© 2024 WSHU
NPR News & Classical Music
Play Live Radio
Next Up:
0:00 0:00
Available On Air Stations

Sacred Heart pollster sees more agreement on polarizing issues than expected

Rasande Tyskar

A new Sacred Heart University poll reflects the political polarization in the U.S., from the January 6 riot to critical race theory.

Nearly two-thirds of Americans think government officials who supported the riot should be held legally accountable.

Bill Yousman, an associate professor in Sacred Heart University’s department of Media and Performing Arts, oversaw the poll.

“To me, I look at that and I think, yeah, a large number of people understood the seriousness of what happened that day, they understand why it actually was a criminal act, and they are in favor of holding government officials supportive of it responsible for that support,” Yousman said.

But that changed when pollsters attached a name — former president Donald Trump. Just over half think he should be held liable.

“That’s more of an indication of how polarized of a nation we are. Because there are still close to half of the country that are supportive of Trump, or who would be willing to hold an unnamed government official responsible but not an identified person like former president Trump,” Yousman said.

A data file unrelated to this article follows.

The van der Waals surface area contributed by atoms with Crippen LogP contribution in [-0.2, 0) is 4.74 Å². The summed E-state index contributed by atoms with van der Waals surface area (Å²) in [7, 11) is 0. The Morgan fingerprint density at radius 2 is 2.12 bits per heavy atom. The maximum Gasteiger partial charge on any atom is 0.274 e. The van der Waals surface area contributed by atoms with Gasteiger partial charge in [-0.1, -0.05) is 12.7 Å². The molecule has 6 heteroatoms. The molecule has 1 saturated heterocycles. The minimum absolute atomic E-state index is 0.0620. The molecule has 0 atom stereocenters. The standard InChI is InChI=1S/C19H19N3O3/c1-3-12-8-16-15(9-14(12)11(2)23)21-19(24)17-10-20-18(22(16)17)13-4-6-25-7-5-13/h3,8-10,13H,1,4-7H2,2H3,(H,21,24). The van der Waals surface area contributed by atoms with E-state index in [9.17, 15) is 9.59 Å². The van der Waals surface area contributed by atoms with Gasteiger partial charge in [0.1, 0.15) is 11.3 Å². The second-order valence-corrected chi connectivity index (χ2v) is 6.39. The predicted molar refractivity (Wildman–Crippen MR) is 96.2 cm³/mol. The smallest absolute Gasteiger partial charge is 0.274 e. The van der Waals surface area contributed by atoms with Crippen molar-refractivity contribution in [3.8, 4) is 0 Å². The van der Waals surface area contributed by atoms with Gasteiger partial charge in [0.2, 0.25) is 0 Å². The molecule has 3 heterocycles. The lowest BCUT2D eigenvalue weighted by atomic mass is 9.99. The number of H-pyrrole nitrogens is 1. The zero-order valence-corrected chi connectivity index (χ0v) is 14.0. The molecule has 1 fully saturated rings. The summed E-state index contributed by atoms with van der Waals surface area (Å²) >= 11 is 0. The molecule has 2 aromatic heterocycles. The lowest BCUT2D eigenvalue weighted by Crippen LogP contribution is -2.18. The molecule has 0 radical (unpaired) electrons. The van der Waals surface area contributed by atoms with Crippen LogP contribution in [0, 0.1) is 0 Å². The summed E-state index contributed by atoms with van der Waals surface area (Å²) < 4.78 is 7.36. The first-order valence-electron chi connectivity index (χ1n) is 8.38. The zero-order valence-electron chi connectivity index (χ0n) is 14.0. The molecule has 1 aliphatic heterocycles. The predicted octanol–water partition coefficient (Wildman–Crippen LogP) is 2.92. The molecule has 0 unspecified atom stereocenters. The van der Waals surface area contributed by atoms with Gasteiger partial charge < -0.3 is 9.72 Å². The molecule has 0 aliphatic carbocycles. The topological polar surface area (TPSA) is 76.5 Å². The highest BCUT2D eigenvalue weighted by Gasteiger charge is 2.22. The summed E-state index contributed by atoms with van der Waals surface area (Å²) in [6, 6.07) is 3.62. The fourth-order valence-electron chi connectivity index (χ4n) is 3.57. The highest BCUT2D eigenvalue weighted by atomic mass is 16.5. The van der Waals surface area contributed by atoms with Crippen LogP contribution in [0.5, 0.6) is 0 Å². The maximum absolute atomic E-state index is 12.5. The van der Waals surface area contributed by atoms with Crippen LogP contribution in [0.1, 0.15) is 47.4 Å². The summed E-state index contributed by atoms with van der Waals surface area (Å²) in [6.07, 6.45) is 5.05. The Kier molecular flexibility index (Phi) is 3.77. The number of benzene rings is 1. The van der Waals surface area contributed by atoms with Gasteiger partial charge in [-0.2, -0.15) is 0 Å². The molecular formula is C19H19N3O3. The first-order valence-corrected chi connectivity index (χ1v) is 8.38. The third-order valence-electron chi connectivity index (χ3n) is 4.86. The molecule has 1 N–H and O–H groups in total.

Americans are split fairly evenly on LGBTQ issues — including whether trans athletes should be able to compete as their identified gender, and whether school districts should develop policies to address the needs of trans youth.

The poll also found Americans are split on critical race theory. But Yousman said most respondents did agree schools should teach the racial history of our country.

“At the same time, it almost makes me wonder whether the polarization in the country is overstated — 75 percent of the people polled believe that K-12 students should be learning about the history of racial injustice. That’s a significant finding. Maybe there are things we have more agreement about than we’re willing to acknowledge,” Yousman said.

Yousman said those agreements might become clearer if people were willing to sit down and have conversations with each other.

Davis Dunavin loves telling stories, whether on the radio or around the campfire. He started in Missouri and ended up in Connecticut, which, he'd like to point out, is the same geographic trajectory taken by Mark Twain.